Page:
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Paul, Silvanus, and Timothy. Silvanus is the same as the Silas of Acts. We learn from Acts (chapters 15 to 18) that both Silas and Timothy attended Paul on the second missionary journey during which the Epistle was written. Paul does not speak of his apostleship in this salutation, as in later epistles, because at this early period the Judaizing Christians had not begun to spread doubts whether he was an apostle.
In God the Father. Hence, separated from the Gentiles.
The Lord Jesus Christ. Hence, separated from the Jews.
We. The plural, perhaps, is used because Silas and Timothy were joined in the greeting, but the Epistle is Paul's, not the joint work of three persons.
Give thanks. Almost all Paul's letters begin with thanksgiving.
Remembering . . . your work of faith. He states reasons for thankfulness.
Work of faith. Works which result from faith.
Labor of love. Toil for others caused by love for them and for Christ.
Patience of hope. Patient endurance of toil, hardship and persecution through a hope in Christ. Probably a hope that soon these would cease with the coming of Christ. The Thessalonians, as we learn, expected his speedy coming.
Knowing . . . your election of God. That you are of the elect, the "chosen nation." All Christians were the elect, and the expression is another way of saying, "Knowing that you have become Christians."
For our gospel came not unto you in word only. God gave the spoken word power, the power of the Holy Spirit which dictated it. Observe that the "power" is referred to the preachers.
Ye know. Ye know what was the life, the earnestness and the power in the Holy Spirit of us while we were preaching among you.
Ye became followers of us. Followed them as they followed the Lord.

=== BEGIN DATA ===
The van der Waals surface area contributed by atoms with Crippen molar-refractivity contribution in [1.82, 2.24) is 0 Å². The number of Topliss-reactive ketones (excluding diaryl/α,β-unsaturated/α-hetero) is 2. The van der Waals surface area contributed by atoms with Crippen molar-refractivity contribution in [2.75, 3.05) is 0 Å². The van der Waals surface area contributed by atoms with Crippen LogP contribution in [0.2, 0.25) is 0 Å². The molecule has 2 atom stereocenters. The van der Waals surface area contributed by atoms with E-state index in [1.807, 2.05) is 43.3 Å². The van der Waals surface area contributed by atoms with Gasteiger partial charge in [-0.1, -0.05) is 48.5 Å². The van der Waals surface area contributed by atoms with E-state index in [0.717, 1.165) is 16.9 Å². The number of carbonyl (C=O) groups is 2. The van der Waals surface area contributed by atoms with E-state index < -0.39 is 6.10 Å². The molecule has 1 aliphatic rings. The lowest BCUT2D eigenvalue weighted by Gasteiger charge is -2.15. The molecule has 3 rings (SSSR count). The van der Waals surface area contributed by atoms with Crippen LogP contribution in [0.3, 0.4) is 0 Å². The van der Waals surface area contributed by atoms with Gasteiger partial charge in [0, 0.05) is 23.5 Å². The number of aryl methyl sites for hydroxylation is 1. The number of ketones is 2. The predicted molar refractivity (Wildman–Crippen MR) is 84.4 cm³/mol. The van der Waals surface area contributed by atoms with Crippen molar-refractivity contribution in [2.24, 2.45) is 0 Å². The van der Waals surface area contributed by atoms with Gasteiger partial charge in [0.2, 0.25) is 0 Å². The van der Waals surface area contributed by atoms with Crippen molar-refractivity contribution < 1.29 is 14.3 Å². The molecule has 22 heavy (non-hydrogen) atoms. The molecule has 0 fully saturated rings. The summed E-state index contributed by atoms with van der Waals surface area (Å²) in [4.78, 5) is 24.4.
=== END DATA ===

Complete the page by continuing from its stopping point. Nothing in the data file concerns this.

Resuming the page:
Having received the word in much affliction. In the midst of opposition and persecution. See Acts, chapter 17.
With joy of the Holy Ghost. With rejoicing as soon as they accepted the gospel.
So that ye were ensamples. Their earnestness was such that they were worthy of imitation by all who had become Christian.
Macedonia. The great Roman province, of which Thessalonica was the capital, lying north of the Ægean Sea.
Achaia. The Roman province of which Corinth was the capital. It embraced most of Greece.
For from you sounded out. The effect of the gospel in Thessalonica was so striking that the report of it went through all Macedonia and Greece, and awakened inquiry, so that a knowledge of the gospel was thus spread abroad.
So that we need not to speak anything. Wherever he went he found that the news of the church in the great city of Thessalonica had preceded him, so that he did not need to tell it.
For they themselves. The people "every place" (1Th 1:8).
How ye turned to God from idols. Most of them had been heathen. See the accounts in Act 17:4.
And to wait for his Son from heaven. The apostles saw the Lord ascend, but he left a promise that he would return, with the time wholly unrevealed. Hence, in preaching the gospel, they made his return to the world very prominent, and perhaps believed themselves in his speedy coming. Until after Jerusalem was destroyed the churches waited, as though the Lord would soon be revealed. We should still wait, "watch and pray." We know not the hour when he may either come, or we be called to him.
These files are public domain and are a derivative of an electronic edition that is available on the Christian Classics Ethereal Library Website.
Original work done by Ernie Stefanik. First published online in 1996 at The Restoration Movement Pages.
Johnson, Barton W. "Commentary on 1 Thessalonians 1". "People's New Testament". https://studylight.org/
the Week of Proper 21 / Ordinary 26